I wrote to my wife:
TO ELLEN EWING SHERMAN
Head-Quarters Military Division of the Mississippi, Acworth Georgia, June 9,1864
I dont know that you can find this place on your map, but it is on the Main Road from Chattanooga into Georgia, 7 miles in front of Alatoona, 12 from Marietta & 30 from Atlanta. The army lies about this place extending east north & south. We are replenishing our wagons with ammunition, forage and provisions. The Railroad to our Rear is all in good order except the bridge across Etowah burned by the Enemy, which will soon be done. I am forced to move with due deliberation to give time for other combinations from Memphis & New Orleans on Mobile &c. But we will soon move forward to the Chattahoochee 11 miles beyond Marietta.
Johnston may fight us at the Ridge of hills just this Side of Marietta, but I think I can dislodge him and this will leave the Great Battle on or near the Chattahoochee, the passage of which he must dispute. He has a strong well disciplined army but I think we can whip him on any thing like fair terms. I will not run but head against any works prepared for us. He thinks he checked us at Dallas. I went there to avoid the Alatoona Pass, and as soon as I had drawn his Army there I Slipped my Cavalry into Alatoona Pass & moved the main army in its front, a perfect success. I never designed to attack his hastily prepared works at Dallas and New Hope Church, and as soon as he saw I was making for the Railroad around his right flank he abandoned his works and we occupied them for a moment and moved by the best Roads to our present position.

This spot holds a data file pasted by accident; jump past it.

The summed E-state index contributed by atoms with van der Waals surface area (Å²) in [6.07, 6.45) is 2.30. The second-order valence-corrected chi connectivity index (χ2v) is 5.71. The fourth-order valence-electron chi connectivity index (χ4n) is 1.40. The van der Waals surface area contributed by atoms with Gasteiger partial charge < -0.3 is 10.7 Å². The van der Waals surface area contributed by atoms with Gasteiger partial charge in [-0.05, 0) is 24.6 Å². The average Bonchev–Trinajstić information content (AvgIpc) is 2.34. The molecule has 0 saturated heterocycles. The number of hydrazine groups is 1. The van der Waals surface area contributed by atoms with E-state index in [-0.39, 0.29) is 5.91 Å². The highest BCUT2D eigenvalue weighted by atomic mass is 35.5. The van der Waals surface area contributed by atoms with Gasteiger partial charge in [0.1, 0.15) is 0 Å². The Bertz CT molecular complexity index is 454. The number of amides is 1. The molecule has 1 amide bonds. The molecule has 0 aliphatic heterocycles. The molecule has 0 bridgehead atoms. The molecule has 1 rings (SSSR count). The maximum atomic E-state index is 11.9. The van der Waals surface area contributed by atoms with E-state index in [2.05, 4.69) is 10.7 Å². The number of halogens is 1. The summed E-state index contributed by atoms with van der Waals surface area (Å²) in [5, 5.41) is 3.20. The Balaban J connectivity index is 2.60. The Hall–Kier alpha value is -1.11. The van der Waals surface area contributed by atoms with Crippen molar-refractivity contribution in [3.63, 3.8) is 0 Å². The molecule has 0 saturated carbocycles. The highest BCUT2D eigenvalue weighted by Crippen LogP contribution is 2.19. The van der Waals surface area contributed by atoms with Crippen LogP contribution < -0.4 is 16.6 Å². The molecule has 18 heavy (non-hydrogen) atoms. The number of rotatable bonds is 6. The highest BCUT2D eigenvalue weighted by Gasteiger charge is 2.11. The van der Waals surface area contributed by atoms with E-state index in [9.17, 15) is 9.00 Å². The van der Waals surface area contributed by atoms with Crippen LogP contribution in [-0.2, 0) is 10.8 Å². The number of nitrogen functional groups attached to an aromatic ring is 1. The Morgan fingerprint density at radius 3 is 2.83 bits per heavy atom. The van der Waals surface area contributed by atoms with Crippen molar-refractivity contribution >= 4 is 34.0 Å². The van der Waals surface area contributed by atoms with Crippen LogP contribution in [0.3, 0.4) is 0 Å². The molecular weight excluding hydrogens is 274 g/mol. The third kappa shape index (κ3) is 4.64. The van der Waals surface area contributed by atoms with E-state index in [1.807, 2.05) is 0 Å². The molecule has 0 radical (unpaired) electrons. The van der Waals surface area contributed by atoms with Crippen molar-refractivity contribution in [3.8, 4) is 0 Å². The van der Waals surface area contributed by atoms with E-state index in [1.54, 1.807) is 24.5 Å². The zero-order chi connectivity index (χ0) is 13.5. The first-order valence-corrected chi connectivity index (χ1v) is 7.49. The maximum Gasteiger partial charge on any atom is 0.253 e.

We have captured several of their mails and it is wonderful to See how the soldiers talk of driving me back to the Ohio, and their returning to their Loving families in Tennessee and Kentucky. I fear they Count without their host, as they will have an awful reckoning if they attempt to pass over or around this army.
The paucity of news from this army at this time in northern papers is most satisfactory to me. My Circular was exactly right. Every officer & soldier should Keep his friends & family advised of his own adventures & situation whilst the busy & mischievous Scribblers for newspapers are discountenanced. I Know my course is right and meets the unqualified approval of all good soldiers. The Press is angry at my term, the “cheap” flattery of the Press. We all Know that Genls. and aspirants bribe these fellows by the loan of Government horses and other conveniences not at their individual Cost, but at the Cost of the U.S. and in return receive the cheap flattery of the Press. The Press caused the war. The Press gives it point and bitterness, and as long as the Press, both North & South is allowed to fan the flames of discord & hostility, so long must the war last. The Southern Press is just the Same. As long as People look to the Press for Truth & counsel so long will war & anarchy prevail. The Liberty of the Press like that of Individuals must be restrained to just limits consistent with the good of the whole, and every fool must not be allowed to print & publish falsehood & slander as he pleases.
Blair is up, and many detachments have come forward so my army today is stronger than when I first sallied from Chattanooga.
I have received no letters from you of late and Suppose you think it unsafe. Only one mail has been captured by the Enemy and that an unimportant one. I got the Short telegraph of yesterday saying all were well. I feel anxious to hear from you more often, but Know you are all in a safe & bountiful Country. All my staff are well & have not been harmed. Colonel Taylor was wounded as he accompanied me on a tour of the Lines. He is here, but will go home as soon as the Railroad is done. Major Giesy was killed at Dallas & Rise wounded. No others of your acquaintance hurt. Of course the Real Battle is not yet fought. When it does come I will take good care to have it a big & decisive one.
W. T. Sherman